Despite having sided with Egypt in the war for strategic reasons, Nehru raised his concern against deportation. “I would request you not to take steps which would compel a large number of persons to leave Egypt in penurious circumstances,” Nehru wrote to Nasser in a letter dated December 5, 1956, (Gopal 1979). In so doing, Nehru also fulfilled the promise he made to Albert Einstein, when he wrote to him, “As you know, national policies are unfortunately essentially selfish policies, but if we can help them [Jews] in any way, I hope and trust that India will not merely stand by and look on.”

The art of decision-making is often an exercise in drawing parallels from history and judging which parallel best suits a particular circumstance. As Nehru wrote in one of his letters to Indira Gandhi, “History never repeats itself exactly, and yet it is strange how near it comes to it sometimes” (Nehru 1934). Nehru’s India supported Egypt, the victim country, but also stood against human rights violations by the same country. On the other hand, Modi’s India neither lent diplomatic or militaristic support to Ukraine nor openly spoke about Russia’s use of violence against innocent civilians. Both the Prime Ministers took a call according to what seemed to them was in their nation’s best interest, and yet, their stances on interpreting laws of war are worlds apart.

Hence, the current regime can learn from the one under Nehru that one can remain resolute in evaluating national interests without compromising on the humanitarian principles that shape conduct of states parties to a war. Also given Modi’s strong personal relations with Vladimir Putin, India should try to leverage its ties with Russia to appeal for cessation of violence against civilians on humanitarian grounds. It is also critical to India’s global position as it may also help in not letting the western world get too offended by India’s stand on Russia-Ukraine crisis. Nehru’s vocalisation against the humanitarian crisis in Egypt won Winston Churchill’s praise, when he acknowledged Nehru’s assistance in appealing to Nasser in a telegram forwarded by British High Commissioner in Delhi on 1 July 1956. “Thank you so much for the help you gave us over Egypt and Israel,” the Telegram read (Gopal 1979). What makes Churchill’s gratitude to India significant is the fact that India opposed Britain throughout the Suez crisis, and yet united with them on a common humanitarian cause.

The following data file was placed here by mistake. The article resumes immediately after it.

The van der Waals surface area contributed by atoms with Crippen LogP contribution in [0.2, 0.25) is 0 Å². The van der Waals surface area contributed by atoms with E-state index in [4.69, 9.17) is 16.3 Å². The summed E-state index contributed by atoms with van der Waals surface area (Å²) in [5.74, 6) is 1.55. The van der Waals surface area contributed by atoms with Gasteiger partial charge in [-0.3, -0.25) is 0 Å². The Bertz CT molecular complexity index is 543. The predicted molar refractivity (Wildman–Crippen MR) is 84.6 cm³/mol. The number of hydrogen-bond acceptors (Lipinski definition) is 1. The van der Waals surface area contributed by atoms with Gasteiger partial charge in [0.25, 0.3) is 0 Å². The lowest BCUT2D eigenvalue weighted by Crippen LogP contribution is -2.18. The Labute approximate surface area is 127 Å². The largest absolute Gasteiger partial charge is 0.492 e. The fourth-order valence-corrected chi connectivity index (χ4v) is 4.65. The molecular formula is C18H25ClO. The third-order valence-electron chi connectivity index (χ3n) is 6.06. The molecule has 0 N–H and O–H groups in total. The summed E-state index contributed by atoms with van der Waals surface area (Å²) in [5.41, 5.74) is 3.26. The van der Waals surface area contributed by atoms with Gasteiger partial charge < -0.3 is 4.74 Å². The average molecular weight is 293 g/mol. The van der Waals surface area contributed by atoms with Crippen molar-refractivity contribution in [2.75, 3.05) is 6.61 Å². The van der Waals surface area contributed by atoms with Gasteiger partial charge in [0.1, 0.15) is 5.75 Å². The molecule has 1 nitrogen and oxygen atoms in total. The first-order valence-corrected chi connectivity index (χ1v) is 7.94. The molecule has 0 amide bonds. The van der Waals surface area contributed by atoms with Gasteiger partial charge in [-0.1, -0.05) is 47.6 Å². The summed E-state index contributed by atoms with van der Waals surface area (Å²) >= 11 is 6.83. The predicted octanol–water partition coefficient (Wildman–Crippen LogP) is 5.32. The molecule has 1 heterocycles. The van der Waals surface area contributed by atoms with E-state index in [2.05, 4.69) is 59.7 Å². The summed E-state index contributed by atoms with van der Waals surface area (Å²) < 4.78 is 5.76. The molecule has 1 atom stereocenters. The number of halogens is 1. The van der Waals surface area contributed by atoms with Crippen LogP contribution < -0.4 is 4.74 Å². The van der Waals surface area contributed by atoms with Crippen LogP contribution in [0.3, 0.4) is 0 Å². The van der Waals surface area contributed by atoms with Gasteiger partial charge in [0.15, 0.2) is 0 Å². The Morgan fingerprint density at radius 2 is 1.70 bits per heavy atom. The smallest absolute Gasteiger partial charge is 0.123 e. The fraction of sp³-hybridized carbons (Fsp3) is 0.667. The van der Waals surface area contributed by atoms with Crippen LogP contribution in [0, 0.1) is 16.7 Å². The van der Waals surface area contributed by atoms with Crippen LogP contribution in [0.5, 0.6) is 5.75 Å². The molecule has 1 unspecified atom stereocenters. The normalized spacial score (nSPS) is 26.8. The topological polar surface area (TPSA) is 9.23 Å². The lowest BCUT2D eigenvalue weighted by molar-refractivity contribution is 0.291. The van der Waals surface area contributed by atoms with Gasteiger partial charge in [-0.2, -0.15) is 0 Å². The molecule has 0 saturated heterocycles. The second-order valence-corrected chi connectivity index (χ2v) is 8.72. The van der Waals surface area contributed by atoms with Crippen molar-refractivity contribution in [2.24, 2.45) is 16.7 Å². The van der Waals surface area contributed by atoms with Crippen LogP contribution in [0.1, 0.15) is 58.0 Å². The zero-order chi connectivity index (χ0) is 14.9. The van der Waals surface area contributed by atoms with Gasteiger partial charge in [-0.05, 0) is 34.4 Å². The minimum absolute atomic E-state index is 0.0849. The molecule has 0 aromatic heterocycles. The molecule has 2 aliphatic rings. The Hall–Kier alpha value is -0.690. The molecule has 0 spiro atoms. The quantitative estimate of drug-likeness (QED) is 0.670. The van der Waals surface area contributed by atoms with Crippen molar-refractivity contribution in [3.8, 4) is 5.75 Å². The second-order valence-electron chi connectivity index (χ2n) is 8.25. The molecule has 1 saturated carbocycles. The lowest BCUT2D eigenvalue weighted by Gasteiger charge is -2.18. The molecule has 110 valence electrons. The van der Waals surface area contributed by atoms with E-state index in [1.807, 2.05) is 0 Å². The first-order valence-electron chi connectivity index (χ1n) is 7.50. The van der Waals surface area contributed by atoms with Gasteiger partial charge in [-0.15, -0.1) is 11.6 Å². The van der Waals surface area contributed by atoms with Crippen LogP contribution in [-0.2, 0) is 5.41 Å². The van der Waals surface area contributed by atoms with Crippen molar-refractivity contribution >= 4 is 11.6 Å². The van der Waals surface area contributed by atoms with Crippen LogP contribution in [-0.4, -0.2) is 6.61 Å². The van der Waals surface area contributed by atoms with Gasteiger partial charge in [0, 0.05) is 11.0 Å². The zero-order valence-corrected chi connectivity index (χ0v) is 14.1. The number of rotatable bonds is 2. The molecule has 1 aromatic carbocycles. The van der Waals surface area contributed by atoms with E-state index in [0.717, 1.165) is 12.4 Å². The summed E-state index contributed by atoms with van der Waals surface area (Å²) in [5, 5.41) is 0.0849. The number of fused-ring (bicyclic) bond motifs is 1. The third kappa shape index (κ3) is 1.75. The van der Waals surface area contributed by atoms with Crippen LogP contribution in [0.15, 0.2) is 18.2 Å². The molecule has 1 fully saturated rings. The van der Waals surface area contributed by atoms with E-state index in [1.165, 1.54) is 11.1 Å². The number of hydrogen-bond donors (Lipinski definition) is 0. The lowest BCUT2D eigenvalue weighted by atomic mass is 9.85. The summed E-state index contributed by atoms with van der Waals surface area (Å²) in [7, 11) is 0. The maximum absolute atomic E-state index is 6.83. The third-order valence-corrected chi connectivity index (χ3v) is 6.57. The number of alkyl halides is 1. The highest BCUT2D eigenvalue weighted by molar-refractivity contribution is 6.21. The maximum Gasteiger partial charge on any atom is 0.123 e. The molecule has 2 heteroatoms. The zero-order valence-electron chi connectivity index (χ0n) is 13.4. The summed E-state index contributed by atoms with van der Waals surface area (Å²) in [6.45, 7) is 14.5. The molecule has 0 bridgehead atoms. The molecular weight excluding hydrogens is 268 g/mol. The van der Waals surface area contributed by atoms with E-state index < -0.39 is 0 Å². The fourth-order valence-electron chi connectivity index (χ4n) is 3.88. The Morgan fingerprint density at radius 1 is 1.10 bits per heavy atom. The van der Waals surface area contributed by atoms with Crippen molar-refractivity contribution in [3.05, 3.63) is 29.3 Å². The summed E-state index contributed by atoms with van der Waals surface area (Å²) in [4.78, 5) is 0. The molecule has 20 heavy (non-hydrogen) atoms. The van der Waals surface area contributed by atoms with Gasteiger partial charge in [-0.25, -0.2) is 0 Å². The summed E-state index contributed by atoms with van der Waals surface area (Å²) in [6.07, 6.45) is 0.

In a letter he wrote to the Indian ambassador in Cairo in 1956, Nehru said, “True wisdom consists in knowing how far we can go, to profit by the circumstances and to create a feeling of generosity which again results in a change in one’s own favour” (Gopal 1979). This perhaps best explains India’s strategic choices at the time and helps chart a trajectory for what kind of an approach the current regime can potentially deploy in the context of the Russia-Ukraine crisis.

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The views and opinions expressed in this article are those of the author and do not necessarily reflect the views of The Kootneeti Team

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Harshit Sharma

Harshit Sharma is a student pursuing Master’s in Diplomacy, Law, and Business at the O.P. Jindal Global University. He has completed his undergraduate degree in History from the University of Delhi. He is working as an intern at the Jindal Centre for Israel Studies and as a member of the Mahatma Gandhi Centre for Peace Studies. His research interests include Peace and Conflict Studies, and the philosophy of non-violence.